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Victimization's Boundaries and the Hierarchy of Loss: Terror Victims on the Fading and Revival of the Republican Bereavement Discourse / גבולות הוויקטימיזציה ועיצוב ההיררכיה של השכול: חללי הטרור אל מול דעיכתו ותקומתו של שיח השכול הרפובליקני

אודי לבל and Udi Lebel
Democratic Culture / תרבות דמוקרטית
Vol. 14 (תשע"ב / 2012), pp. 153-200
Stable URL: http://www.jstor.org/stable/24146648
Page Count: 48
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Since scans are not currently available to screen readers, please contact JSTOR User Support for access. We'll provide a PDF copy for your screen reader.
Victimization's Boundaries and the Hierarchy of Loss: Terror Victims on the Fading and Revival of the Republican Bereavement Discourse / גבולות הוויקטימיזציה ועיצוב ההיררכיה של השכול: חללי הטרור אל מול דעיכתו ותקומתו של שיח השכול הרפובליקני
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Abstract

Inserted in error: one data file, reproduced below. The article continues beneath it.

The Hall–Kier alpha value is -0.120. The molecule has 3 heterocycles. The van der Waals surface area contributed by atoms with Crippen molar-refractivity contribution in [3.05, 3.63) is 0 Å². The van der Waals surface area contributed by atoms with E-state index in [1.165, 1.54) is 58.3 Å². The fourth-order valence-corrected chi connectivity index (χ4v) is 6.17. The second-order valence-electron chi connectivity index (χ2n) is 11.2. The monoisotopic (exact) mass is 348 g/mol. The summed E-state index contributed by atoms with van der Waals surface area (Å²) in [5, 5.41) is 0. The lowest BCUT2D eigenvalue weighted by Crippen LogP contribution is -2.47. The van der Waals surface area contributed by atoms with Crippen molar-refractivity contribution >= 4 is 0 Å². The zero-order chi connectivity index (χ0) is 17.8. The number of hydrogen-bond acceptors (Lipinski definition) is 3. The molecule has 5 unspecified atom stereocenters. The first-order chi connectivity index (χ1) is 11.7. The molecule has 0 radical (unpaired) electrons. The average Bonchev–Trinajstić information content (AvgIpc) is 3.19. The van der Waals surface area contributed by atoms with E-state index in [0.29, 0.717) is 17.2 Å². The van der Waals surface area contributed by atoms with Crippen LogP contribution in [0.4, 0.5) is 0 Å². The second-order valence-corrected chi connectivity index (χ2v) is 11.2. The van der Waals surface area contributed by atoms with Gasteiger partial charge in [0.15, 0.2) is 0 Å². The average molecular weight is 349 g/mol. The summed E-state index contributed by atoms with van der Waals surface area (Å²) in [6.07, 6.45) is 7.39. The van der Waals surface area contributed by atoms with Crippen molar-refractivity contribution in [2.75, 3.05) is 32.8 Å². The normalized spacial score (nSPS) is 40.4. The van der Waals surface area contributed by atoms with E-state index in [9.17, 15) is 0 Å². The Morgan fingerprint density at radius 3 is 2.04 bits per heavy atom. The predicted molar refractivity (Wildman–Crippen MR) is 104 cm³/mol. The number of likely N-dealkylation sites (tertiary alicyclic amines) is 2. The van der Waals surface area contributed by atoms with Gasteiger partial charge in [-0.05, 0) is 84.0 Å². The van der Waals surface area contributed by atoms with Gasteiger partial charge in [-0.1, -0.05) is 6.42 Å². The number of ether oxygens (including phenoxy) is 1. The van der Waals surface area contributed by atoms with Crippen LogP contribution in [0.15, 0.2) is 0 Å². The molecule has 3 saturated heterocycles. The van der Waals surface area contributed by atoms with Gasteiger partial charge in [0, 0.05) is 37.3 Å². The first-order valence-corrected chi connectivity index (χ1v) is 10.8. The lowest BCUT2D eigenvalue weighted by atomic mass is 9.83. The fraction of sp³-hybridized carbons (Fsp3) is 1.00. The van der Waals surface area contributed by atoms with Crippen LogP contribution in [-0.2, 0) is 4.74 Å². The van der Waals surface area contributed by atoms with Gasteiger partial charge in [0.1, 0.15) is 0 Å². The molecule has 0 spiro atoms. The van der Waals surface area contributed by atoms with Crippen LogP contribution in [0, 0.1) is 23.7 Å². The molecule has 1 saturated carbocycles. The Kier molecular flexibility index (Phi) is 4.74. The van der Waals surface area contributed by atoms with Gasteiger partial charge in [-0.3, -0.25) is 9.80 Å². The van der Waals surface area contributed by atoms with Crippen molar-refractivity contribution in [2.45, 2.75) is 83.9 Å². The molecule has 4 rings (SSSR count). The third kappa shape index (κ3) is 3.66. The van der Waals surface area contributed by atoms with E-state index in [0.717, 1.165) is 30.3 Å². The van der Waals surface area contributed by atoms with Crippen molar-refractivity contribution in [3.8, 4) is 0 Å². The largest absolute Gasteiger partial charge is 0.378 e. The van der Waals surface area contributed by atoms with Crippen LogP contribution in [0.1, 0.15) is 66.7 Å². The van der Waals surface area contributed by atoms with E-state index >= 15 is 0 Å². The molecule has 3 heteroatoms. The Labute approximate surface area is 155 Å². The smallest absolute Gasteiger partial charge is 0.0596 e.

With Israel's exposure to the postmodern climate, the public rhetoric of military bereavement assumed elements of privatization, postnationalism, politicization, and most of all, victimization — which presented the fallen and their bereaved families as victims of the social order and security policy. Bereaved opinionleaders worked toward cultural "liberation" from the "binding ethos" of the hegemonic bereavement model. They constantly exploited the special status they had gained by joining the "family of bereavement," and promoted antiestablishment messages through a range of social movements and political protest organizations. In tandem, the heads of the representative bereavement organizations worked for instrumental-financial liberation from their dependence on the rehabilitation and compensation institutions, and battled to annul several conditions for entitlement to state support. Each group defined its nation as the "aggressor" responsible for its victimhood: for its experienced bereavement, and for its enforced co-option into a range of pro-hegemony behaviors. A new category then formed in the Israeli bereavement sphere, the families of terror-victims who refused to function as a discrete group, and sought to join the "family of bereavement." Ostensibly, the spokespeople of the "new bereavement" instantly ceased drawing on the post-national-liberal rhetoric, and reclaimed the discourse grounded on the foundations of republican citizenship and cultural militarism — the same organizing values they had previously undermined. The heads of the representative bereavement organizations, as well as bereaved public-opinion leaders, erected cultural barriers and charted symbolic boundaries to keep out the families of terror victims. Both groups attempted to circumvent Israel's "silver platter," closing off and distancing those seeking to enter, and stressing that entry was reserved for those in uniform. This resulted in the interesting paradox discussed in the article: the activity of bereaved military families being aimed at preserving their exclusive right to define themselves as victims of the "security situation." It is a glocal phenomenon, with the inherent desire to adopt postnational, subversive behavior and simultaneously to confer national societal prominence on those adopting it, if they conform to significant national-republican-militaristic parameters. For the bereaved military families, it seems that public victimization has a limit — its very association with the military institution. Alongside that activity, attempts to integrate civilian bereavement with its military counterpart have resuscitated the hegemonic ethos of bereavement and the republican-militaristic discourse of bereavement. Notwithstanding the prevalent perception in recent years that "bereavement is dead" and that Israeli society has abandoned military bereavement as a significant component of identity and politics, the article demonstrates the "return" of military bereavement as a significant component of Israeli political culture.

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